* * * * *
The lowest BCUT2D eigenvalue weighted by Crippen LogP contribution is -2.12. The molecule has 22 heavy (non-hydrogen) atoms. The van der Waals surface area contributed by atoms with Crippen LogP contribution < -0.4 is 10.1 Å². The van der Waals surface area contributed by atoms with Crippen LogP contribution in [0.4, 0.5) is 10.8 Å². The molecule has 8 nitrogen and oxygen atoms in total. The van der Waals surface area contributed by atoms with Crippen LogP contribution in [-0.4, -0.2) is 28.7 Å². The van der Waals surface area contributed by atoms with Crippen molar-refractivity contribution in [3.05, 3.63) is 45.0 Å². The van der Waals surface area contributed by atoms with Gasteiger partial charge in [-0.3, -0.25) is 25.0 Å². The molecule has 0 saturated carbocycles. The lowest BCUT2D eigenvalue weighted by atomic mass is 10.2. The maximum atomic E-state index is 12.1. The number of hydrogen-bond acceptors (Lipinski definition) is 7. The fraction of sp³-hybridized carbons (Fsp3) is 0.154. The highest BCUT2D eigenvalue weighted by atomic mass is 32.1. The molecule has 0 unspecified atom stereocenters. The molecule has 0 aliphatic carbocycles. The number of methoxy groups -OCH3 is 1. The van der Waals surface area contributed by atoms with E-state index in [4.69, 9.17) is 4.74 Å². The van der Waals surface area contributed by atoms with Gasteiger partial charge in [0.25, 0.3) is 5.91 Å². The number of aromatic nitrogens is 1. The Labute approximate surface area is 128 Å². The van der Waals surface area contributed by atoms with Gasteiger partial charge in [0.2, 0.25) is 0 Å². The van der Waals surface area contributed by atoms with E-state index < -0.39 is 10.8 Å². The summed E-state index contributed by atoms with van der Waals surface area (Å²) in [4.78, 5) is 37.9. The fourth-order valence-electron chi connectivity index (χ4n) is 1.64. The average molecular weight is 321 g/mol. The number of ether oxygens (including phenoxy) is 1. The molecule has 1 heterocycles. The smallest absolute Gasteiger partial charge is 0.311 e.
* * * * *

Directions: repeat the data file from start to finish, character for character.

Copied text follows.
The lowest BCUT2D eigenvalue weighted by Crippen LogP contribution is -2.12. The molecule has 22 heavy (non-hydrogen) atoms. The van der Waals surface area contributed by atoms with Crippen LogP contribution < -0.4 is 10.1 Å². The van der Waals surface area contributed by atoms with Crippen LogP contribution in [0.4, 0.5) is 10.8 Å². The molecule has 8 nitrogen and oxygen atoms in total. The van der Waals surface area contributed by atoms with Crippen LogP contribution in [-0.4, -0.2) is 28.7 Å². The van der Waals surface area contributed by atoms with Crippen molar-refractivity contribution in [3.05, 3.63) is 45.0 Å². The van der Waals surface area contributed by atoms with Gasteiger partial charge in [-0.3, -0.25) is 25.0 Å². The molecule has 0 saturated carbocycles. The lowest BCUT2D eigenvalue weighted by atomic mass is 10.2. The maximum atomic E-state index is 12.1. The number of hydrogen-bond acceptors (Lipinski definition) is 7. The fraction of sp³-hybridized carbons (Fsp3) is 0.154. The highest BCUT2D eigenvalue weighted by atomic mass is 32.1. The molecule has 0 unspecified atom stereocenters. The molecule has 0 aliphatic carbocycles. The number of methoxy groups -OCH3 is 1. The van der Waals surface area contributed by atoms with E-state index in [4.69, 9.17) is 4.74 Å². The van der Waals surface area contributed by atoms with Gasteiger partial charge in [0.25, 0.3) is 5.91 Å². The number of aromatic nitrogens is 1. The Labute approximate surface area is 128 Å². The van der Waals surface area contributed by atoms with Gasteiger partial charge in [0.2, 0.25) is 0 Å². The van der Waals surface area contributed by atoms with E-state index < -0.39 is 10.8 Å². The summed E-state index contributed by atoms with van der Waals surface area (Å²) in [4.78, 5) is 37.9. The fourth-order valence-electron chi connectivity index (χ4n) is 1.64. The average molecular weight is 321 g/mol. The number of ether oxygens (including phenoxy) is 1. The molecule has 1 heterocycles. The smallest absolute Gasteiger partial charge is 0.311 e.